Kuala Lumpur, 31 March 2016 – The Emir of Kano His Royal Highness Muhammadu Sanusi II, who was also the former Governor of the Central Bank of Nigeria, advised students who worry about job placements upon graduation to concentrate on completing their study instead of being distracted by their next move.
“Seek knowledge and the job will come. It is what you graduate with that is important, the job opportunities will follow suit. When I wanted to study Shariah and Islamic Studies in Sudan in 1997, an acquaintance said to me, not to bother because I would not be able to find a job with that degree. I was in my final year when I met someone at a social event who asked me to give him a call once I was back in Nigeria because he has a job waiting for me. My point is you can’t go wrong with knowledge. The only thing worth pursuing in life is knowledge. In my life, and I have been through many cycles to date, the two years that I spent teaching (at Kano’s Ahmadu Bello University in 1983) were some of my best years. Imparting knowledge and seeking knowledge should be a life-long pursuit. And one should seek knowledge to build competence rather position and affluence. A country may set up institutions with the most power, best processes or armed with best legal system to oversee matters on economy, finance or governance but quality institutions without quality people would be rather pointless,” said The Emir during a Q-and-A session with INCEIF students and faculty on campus today.
Earlier, The Emir spoke on `The Future of Responsible Islamic Finance’ from the perspective of a Ruler and a former Central Banker during a Special Session with INCEIF. In his talk, he said: “It is very important for us to remember that finance does not exist in a vacuum and you can’t have responsible finance in an irresponsible economic and political environment. Behind every bank failures, there are people who suffered as a consequence of the irresponsible act by banking professionals. Children who have to be taken out bridal jewellery of schools when their parents no longer have the money to pay for their education. Or people who lost their homes when banks foreclosed their home loans. Or even in some cases, when they can’t even put food on the table when all their life savings were wiped out by the bank failures.”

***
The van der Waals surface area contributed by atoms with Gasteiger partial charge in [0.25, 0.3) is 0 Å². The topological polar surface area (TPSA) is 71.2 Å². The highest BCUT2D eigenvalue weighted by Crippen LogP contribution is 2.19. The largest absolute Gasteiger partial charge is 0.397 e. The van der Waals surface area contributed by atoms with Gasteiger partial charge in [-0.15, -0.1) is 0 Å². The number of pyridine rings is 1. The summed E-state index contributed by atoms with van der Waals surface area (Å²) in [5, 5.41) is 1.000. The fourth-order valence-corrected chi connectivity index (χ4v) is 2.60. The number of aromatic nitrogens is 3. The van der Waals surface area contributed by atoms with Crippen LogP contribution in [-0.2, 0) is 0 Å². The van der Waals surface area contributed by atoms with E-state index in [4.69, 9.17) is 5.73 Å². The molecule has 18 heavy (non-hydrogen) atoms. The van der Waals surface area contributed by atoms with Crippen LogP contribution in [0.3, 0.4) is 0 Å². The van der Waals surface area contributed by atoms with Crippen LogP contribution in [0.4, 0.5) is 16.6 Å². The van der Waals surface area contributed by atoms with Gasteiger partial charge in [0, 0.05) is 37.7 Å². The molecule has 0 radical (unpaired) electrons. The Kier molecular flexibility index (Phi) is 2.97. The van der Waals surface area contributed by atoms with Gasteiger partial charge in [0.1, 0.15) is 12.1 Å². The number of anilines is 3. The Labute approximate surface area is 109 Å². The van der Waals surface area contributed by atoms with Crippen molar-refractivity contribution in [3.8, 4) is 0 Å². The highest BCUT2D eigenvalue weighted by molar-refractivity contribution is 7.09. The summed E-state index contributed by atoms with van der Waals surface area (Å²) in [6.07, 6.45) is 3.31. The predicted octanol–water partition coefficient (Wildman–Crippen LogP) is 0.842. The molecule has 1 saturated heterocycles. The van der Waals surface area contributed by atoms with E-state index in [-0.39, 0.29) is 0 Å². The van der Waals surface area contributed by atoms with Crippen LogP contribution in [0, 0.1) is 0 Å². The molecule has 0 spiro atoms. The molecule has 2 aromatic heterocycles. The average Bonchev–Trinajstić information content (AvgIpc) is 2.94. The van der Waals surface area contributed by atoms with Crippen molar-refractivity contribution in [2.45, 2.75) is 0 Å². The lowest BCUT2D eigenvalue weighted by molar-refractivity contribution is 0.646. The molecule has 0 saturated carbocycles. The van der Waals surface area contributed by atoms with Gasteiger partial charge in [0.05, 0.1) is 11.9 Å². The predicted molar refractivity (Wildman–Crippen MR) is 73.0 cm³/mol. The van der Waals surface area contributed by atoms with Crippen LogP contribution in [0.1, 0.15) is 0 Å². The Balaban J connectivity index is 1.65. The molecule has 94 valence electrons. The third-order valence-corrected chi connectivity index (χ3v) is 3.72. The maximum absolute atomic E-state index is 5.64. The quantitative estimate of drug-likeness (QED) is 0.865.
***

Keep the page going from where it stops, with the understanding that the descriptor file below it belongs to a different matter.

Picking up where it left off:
Sharing his experience as the Central Bank of Nigeria Governor (2009-2014) when Nigeria faced a financial crisis in 2009, The Emir said: “It is not just about complying to IMF (International Monetary Fund) rules or ensuring that the national currency is protected at all cost. Some people think that defending the currency is like defending your national flag. To me, the people’s welfare should be of utmost importance. As a regulator, I can’t transfer the massive shock to the financial system which was triggered by the irresponsible act of a small group of people to the masses who were facing a life-and-death situation. Are decisions being made for the real people or for a small number of elite powerful people? Once I knew what I had to do, I pursued that option even though we had to face powerful people along the way to set things right. For me, I have chosen to be remembered as someone who spoke the truth to those who hold the power.”
The Emir was in Kuala Lumpur as a keynote speaker at the Responsible Finance Summit which was officiated by Bank Negara Malaysia Governor Tan Sri Dr Zeti Akhtar Aziz. BNM hosted the summit which was attended by more than 400 seasoned regulators and responsible finance pioneers. He is widely respected in many parts of Nigeria, and abroad, as one of the most courageous public intellectuals of recent times. Internationally, he was lauded for the role he played in sanitising the banking sector and stabilising the economy of Nigeria – Africa’s largest – following the 2009 Stock Exchange crash. His governorship of the Central Bank of Nigeria was the envy of many central bank governors around the world when he was able to introduce reforms that many would have liked to see in their own jurisdiction. During his tenure as Governor, he sent shockwaves throughout the corporate establishment, sacking the chiefs of eight of the banks and felling pillars of Nigeria’s financial aristocracy who had long seen themselves as beyond the reach of the regulators in doing so. The global financial intelligence magazine, The Banker, published by the Financial Times, has conferred on him two awards: the global award for Central Bank Governor of the Year and for Central Bank Governor of the Year for Africa (2011). TIME magazine also listed him among its 100 Most Influential People of 2011.